Editor’s Note: This story begins a weeklong series about youth access to mental health services in Idaho schools, funded by a grant from the Solutions Journalism Network. Over the series, Idaho Education News explores the ways some Idaho districts are helping students manage mental health and get connected to services, as well as the challenges COVID-19 posed for Idaho’s school-based mental health efforts.
Marie felt like the world was caving in.
When the COVID-19 pandemic hit, the Nampa sophomore was glad for a break from high school. Rest turned to agitation as school resumed online, but her regular routine did not. Marie’s social circle shrank from 20 classmates to the eight people in her boyfriend’s home, where she had taken up residence only months before. As she played with his siblings and cooked meals with his family, she worried about her own. Her mother and brother were homeless, sometimes turned away from shelters because of COVID-19 protocols. Guilt over her stable situation joined the chorus of worry and isolation.
Marie asked her school therapist if they could increase Zoom visits to once a week.
“There was just a lot going on in my life. I needed a little bit more support,” said Marie, who asked that EdNews use her middle name. “After our meetings, I usually feel a lot better.”
Idaho’s need for youth mental health support is extensive, urgent and inflamed by COVID-19. But access to the kinds of supports that helped Marie is not universal.
The Gem State is consistently ranked at the top of national lists for youth suicides, and the bottom for youth access to mental health care — and that was before a global pandemic disrupted in-person services and piled isolation and anxiety on already burdened youth.
Left unaddressed, mental health challenges can impact a student’s engagement, behavior and academic success. School is one of the most likely places for mental health needs to be detected, and educators can play a key role in intervening and connecting families with critical services.
States across the country have put increased focus on mental health in schools for several years. Momentum is building in Idaho, but the state lacks a cohesive plan to ensure services from district to district. Educators say they need time, funding and clear expectations for how to help students’ mental wellbeing.
Some districts have stepped up to improve their students’ connections with mental health services. Promising efforts were budding in pockets of the state when the pandemic dealt a blow, overloading schools, students and mental health providers.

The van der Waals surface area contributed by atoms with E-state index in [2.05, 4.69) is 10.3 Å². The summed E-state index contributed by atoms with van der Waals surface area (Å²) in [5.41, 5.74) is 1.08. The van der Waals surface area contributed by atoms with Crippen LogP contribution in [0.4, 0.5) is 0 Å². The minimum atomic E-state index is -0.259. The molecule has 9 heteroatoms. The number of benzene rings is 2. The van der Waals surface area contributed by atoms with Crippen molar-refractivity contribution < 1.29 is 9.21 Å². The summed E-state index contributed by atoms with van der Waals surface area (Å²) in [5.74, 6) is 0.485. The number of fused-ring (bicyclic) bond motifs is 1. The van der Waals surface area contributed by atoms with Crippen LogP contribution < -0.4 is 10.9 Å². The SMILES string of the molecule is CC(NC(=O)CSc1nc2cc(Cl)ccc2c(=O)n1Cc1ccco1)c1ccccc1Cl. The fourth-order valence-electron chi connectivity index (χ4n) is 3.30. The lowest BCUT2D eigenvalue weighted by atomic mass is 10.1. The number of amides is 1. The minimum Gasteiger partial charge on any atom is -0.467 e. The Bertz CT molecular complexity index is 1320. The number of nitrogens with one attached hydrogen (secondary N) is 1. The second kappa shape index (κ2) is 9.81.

For all of its challenges, COVID-19 has heightened awareness around student mental health. Youth are speaking up about their needs. Adults are listening. Education leaders are optimistic the pandemic could be a catalyst for expanding help in schools.
“I don’t think I can overstate the urgency of this particular topic,” said Debbie Critchfield, president of the State Board of Education.
One in five youth has a mental health concern
National figures suggest that one in five youth have a diagnosable mental health concern, but only about 30 percent of those students will ever get treated. Students could be up to 10 times more likely to seek help if services are offered in school.
Idaho has no requirements that a school provide mental health services for all students. Teaching “social-emotional learning,” which includes key skills like recognizing and regulating emotional stress, is likewise optional. Other states like North Dakota, have a dedicated framework for addressing youth behavioral health, or expectations for social-emotional learning benchmarks, like Nevada.
Whether an Idaho student can access services at school depends largely on where they live, and the outlook of their district leaders.
Click here for a look at individual school districts.
Most superintendents believe that providing mental and behavioral health services helps students feel safe at school and helps them learn, according to a survey commissioned by the State Department of Education. But only 60 percent said they use some kind of behavioral health practice or strategy, like trauma-informed practices, to respond to all students’ needs. Less than a third have a structured behavioral health program, with goals, evaluations and outcomes.
Rural districts and charter schools are less likely to provide behavioral health services than urban ones.